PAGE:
Our actions as industry leaders have wider implications on gender equality throughout the world; A world where currently, in 18 countries, husbands can legally prevent their wives from working; in 39 countries, daughters and sons do not have equal inheritance rights; and 49 countries lack laws protecting women from domestic violence.

This is what International Women’s Day is about, recognising the immense potential impact we can have by pursuing equality of opportunity for all.

Equality is not a box to be checked, it is not something that can be paid lip service to once a year and left in a corner the rest of the time. It must be sought out; it must be worked on and it must be progressed for everyone’s good.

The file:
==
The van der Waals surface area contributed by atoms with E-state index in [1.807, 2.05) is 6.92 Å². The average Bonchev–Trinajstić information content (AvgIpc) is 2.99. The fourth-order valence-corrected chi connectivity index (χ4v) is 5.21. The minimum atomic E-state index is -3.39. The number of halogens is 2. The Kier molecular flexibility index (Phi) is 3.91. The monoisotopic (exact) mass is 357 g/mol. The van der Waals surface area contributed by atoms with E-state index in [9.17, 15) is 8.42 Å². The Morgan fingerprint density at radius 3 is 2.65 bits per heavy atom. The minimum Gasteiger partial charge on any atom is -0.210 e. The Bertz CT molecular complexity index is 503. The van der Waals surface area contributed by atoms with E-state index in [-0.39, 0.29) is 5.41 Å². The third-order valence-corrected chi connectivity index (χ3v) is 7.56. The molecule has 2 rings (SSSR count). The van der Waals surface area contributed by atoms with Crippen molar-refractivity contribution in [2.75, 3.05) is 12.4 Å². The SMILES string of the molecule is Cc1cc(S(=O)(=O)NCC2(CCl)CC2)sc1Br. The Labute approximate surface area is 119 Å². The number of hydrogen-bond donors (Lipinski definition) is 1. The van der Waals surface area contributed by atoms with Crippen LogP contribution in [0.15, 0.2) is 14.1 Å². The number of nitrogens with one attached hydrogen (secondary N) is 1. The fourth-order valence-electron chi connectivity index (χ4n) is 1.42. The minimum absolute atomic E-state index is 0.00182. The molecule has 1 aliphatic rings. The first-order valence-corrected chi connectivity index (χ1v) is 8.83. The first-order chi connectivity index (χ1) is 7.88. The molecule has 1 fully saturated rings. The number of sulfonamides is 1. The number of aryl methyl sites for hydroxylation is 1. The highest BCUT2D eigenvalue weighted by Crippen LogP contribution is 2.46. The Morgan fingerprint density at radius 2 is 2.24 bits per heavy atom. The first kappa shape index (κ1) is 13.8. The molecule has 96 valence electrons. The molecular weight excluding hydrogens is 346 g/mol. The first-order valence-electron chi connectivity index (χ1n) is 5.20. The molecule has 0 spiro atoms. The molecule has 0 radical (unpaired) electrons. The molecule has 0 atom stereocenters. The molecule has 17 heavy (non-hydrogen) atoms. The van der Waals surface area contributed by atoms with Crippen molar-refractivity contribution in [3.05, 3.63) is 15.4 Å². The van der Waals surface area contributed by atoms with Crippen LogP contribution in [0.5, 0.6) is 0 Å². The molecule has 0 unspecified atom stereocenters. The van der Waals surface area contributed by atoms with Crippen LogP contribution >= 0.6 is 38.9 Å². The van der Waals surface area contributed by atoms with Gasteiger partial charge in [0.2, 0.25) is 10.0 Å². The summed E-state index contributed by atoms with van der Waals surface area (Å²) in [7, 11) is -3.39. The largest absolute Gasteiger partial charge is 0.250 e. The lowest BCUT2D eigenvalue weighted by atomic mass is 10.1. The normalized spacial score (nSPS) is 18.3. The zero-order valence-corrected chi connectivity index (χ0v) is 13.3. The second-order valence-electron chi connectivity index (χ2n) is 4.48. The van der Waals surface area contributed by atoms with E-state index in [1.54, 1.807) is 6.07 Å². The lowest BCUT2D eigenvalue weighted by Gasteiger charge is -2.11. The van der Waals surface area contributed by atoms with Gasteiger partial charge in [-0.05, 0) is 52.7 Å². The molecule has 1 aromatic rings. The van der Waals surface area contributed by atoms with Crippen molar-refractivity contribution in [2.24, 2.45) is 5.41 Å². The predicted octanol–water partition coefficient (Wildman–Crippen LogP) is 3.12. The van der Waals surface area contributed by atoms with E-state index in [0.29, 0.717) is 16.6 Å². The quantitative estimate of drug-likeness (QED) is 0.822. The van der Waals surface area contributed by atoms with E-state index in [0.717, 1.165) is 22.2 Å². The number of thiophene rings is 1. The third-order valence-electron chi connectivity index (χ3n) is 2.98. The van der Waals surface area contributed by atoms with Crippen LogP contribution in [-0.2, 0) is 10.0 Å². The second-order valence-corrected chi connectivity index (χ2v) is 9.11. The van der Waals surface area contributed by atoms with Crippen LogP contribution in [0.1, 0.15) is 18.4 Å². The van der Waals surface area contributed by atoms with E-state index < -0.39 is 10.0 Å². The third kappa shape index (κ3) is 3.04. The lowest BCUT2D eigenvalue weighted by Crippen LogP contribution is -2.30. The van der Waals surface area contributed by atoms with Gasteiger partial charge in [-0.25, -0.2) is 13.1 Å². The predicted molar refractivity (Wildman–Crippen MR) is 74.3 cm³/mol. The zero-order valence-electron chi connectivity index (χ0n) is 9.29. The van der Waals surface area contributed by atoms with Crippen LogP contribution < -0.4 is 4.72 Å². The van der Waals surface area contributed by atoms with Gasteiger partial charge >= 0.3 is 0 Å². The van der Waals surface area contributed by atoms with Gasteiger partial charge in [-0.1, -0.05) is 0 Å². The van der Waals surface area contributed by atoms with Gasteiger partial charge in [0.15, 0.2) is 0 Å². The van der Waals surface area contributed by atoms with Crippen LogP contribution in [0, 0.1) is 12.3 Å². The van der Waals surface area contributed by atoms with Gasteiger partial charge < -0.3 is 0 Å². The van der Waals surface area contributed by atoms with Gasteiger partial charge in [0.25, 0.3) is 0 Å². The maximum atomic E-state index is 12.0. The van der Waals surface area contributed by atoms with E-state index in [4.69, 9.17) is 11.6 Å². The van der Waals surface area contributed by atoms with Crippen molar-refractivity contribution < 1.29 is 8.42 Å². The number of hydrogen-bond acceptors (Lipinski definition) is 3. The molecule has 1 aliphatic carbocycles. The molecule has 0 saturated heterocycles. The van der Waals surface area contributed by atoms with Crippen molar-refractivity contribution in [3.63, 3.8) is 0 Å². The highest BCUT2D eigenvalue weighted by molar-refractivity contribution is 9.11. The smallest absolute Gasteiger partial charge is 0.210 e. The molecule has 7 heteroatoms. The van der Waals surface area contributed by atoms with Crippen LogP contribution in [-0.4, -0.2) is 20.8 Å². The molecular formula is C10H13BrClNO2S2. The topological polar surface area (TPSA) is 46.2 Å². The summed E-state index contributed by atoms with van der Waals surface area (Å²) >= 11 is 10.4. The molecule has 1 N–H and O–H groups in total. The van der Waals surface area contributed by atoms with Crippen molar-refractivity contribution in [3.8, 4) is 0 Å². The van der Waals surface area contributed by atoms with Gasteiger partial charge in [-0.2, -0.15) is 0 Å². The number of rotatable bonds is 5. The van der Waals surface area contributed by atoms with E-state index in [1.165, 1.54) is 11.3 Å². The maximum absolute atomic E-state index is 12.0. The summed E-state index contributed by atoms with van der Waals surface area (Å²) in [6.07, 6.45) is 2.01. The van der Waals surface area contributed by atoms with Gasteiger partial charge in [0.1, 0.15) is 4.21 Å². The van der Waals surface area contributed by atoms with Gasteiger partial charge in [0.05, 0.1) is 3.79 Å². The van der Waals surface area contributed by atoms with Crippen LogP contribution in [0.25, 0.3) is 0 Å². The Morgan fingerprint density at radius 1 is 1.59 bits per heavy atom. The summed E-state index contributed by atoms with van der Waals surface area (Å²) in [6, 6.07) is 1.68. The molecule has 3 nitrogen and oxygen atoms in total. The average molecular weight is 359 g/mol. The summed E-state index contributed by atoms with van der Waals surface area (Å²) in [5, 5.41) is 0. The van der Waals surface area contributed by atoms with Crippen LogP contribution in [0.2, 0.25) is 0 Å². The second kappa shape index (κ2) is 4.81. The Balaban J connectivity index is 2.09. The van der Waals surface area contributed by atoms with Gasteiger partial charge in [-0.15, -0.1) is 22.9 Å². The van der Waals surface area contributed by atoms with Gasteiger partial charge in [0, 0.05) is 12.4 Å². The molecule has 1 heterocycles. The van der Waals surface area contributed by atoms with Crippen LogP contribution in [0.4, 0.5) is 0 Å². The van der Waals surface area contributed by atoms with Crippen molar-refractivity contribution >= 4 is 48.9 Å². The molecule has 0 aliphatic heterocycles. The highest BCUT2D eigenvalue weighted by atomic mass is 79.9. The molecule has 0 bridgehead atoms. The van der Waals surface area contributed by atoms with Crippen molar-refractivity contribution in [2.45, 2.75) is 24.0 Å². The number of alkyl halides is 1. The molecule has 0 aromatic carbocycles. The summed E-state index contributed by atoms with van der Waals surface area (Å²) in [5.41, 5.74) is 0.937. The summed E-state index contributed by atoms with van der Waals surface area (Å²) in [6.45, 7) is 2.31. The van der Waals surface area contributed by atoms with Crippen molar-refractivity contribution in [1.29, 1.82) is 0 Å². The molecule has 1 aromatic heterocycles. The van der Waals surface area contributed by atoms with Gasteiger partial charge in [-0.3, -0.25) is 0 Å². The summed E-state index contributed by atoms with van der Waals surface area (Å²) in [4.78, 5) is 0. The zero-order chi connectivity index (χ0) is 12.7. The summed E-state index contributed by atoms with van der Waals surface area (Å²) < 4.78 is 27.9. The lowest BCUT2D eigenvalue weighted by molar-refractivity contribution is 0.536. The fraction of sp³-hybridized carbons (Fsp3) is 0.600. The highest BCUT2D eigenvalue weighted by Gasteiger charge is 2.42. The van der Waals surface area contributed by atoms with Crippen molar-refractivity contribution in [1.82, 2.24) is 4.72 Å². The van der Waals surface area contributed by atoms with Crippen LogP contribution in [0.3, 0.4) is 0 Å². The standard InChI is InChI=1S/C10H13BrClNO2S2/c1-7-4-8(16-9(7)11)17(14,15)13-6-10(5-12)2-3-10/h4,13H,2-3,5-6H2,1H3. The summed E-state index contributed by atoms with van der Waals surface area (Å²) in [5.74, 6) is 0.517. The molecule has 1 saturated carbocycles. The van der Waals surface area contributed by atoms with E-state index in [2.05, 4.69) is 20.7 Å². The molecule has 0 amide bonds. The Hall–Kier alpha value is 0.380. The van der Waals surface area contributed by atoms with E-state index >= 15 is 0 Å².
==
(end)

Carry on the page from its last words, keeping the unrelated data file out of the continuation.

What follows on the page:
We have to look at our education system and gender stereotyping in that system. We still hear of girl schools that won’t facilitate Member companies presenting all the options available in construction for their students. The CIF Careers in Construction campaign will break down gender barriers in that area. And let me take this opportunity to thank our Member Companies for their generosity in sponsoring this campaign.

I for one am very glad to see the great work that the CIF and a great number of our member companies, have been doing in this sphere, over the last few years.

But we must keep going, we are nowhere close to where we need to be. If we want to be true to the egalitarian way of our ancient past; if we want to do what is right, we need to keep up the momentum.

Thank you.”

-Pat Lucey, CIF President